Growing Clumping Bamboo in a pot or container is possible so long as the correct species is selected, and special care is provided. While they are easier to keep looking good if grown in part shade, it is possible to have healthy looking potted bamboo plants growing in the full sun. The best bamboo for pot growing are the smaller varieties.

Pot choices

Because bamboo is tall, it becomes susceptible to being blown over by winds if grown in a pot. Growing bamboo in a solid low profile pot with a squared off base will assist with stability. If the pot is deep enough, the addition of rocks or gravel in the bottom will add weight, assisting with keeping it upright.

Like most plants grown in pots, bamboo will be affected by high temperatures and strong winds. As the bamboo doesn’t have access to ground water they will dry out quicker under these conditions. Avoid using thin walled plastic pots. The use of a thick walled, concrete, timber or clay pot will protect the soil and roots, reducing the overall stress on the bamboo plant.

Potting Soil

Ensure that a quality, well draining potting soil is chosen. Premium soils developed specifically for growing plants in pots will include ingredients that will assist with water retention, and sustain plant nutrients.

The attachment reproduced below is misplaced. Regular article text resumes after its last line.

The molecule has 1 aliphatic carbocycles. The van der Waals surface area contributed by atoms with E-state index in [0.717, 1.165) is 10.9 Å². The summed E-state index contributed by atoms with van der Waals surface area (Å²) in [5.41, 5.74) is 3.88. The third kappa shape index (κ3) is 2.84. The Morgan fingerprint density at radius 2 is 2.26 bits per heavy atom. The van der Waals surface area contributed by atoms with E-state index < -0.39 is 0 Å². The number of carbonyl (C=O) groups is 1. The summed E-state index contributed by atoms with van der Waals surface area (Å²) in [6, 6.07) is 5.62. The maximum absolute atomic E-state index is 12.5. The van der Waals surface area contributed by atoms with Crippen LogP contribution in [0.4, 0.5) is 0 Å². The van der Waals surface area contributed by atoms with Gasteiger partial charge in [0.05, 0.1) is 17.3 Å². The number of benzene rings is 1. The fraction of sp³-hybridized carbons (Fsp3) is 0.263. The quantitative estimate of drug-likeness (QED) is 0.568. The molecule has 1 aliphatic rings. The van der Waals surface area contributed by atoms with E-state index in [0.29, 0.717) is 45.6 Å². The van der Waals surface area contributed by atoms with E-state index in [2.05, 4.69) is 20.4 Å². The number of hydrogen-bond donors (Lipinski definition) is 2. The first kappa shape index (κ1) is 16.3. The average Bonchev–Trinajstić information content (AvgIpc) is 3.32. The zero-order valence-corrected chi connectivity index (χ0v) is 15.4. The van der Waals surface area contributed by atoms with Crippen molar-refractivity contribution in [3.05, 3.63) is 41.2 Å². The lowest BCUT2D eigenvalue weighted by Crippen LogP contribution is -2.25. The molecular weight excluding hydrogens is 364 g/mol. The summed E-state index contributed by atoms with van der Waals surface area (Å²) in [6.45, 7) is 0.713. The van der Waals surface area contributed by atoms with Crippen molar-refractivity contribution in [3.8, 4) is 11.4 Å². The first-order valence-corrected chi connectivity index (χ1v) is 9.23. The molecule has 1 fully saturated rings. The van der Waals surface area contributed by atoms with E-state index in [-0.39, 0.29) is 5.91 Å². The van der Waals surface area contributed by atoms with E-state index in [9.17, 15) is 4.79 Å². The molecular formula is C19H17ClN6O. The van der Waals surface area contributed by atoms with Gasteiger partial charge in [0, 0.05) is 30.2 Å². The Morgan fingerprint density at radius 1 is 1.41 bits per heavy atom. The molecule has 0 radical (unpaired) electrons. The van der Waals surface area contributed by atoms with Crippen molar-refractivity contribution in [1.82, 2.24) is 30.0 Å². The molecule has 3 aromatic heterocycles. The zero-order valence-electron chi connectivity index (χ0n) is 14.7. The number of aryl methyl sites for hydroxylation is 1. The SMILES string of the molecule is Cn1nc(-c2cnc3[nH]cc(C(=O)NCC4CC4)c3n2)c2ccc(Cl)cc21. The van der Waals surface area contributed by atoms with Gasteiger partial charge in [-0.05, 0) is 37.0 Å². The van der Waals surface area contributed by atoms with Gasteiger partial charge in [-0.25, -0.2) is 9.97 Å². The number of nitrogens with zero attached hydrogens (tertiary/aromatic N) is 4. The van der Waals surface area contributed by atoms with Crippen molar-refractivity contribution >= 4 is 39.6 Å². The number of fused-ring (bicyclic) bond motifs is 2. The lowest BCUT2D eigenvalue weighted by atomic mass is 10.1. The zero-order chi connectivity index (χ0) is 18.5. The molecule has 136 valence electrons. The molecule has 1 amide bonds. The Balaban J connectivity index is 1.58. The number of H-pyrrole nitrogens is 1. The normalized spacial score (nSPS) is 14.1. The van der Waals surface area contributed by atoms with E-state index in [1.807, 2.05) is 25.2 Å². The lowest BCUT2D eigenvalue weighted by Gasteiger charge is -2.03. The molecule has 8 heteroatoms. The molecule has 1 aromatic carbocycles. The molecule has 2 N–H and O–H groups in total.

Nutrients

Bamboo is most hungry during the hot months, when they are producing new stems. As they won’t have access to the nutrients in the ground, it is important to feed the bamboo during this period. As bamboo is a grass, it loves nitrogen, so choose a product that is high in this element (10 percent or more). To reduce the amount of time spent feeding the bamboo, the choice of a controlled release fertaliser for growing bamboo in pots is advisable. Choose one that has at least 6 to 8 months longevity. Apply, as per the directions, at the start of spring each year.

Watering

Bamboo looks the best if the soil in the pot remains moist. Regular watering is essential to maintain a healthy plant, especially during the hot months. During this time the plant may require a heavy watering every day. The addition of a thick layer of mulch will assist greatly in preventing the soil from drying out. During the cold months, bamboo goes into a relative dormancy, which means that they won’t require any where as much water.

Maintenance of potted bamboo

To keep the bamboo plant looking fresh in their pots, the older stems can be cut away at the base and removed. This will also put less demand on the plant as it doesn’t have to work as hard to keep each stem healthy and can assign energy towards growing new shoots. Even the more delicate bamboo varieties will eventually fill out their containers. This will take years, but it may need to be removed from its pot and either re-potted or divided to create a smaller plant.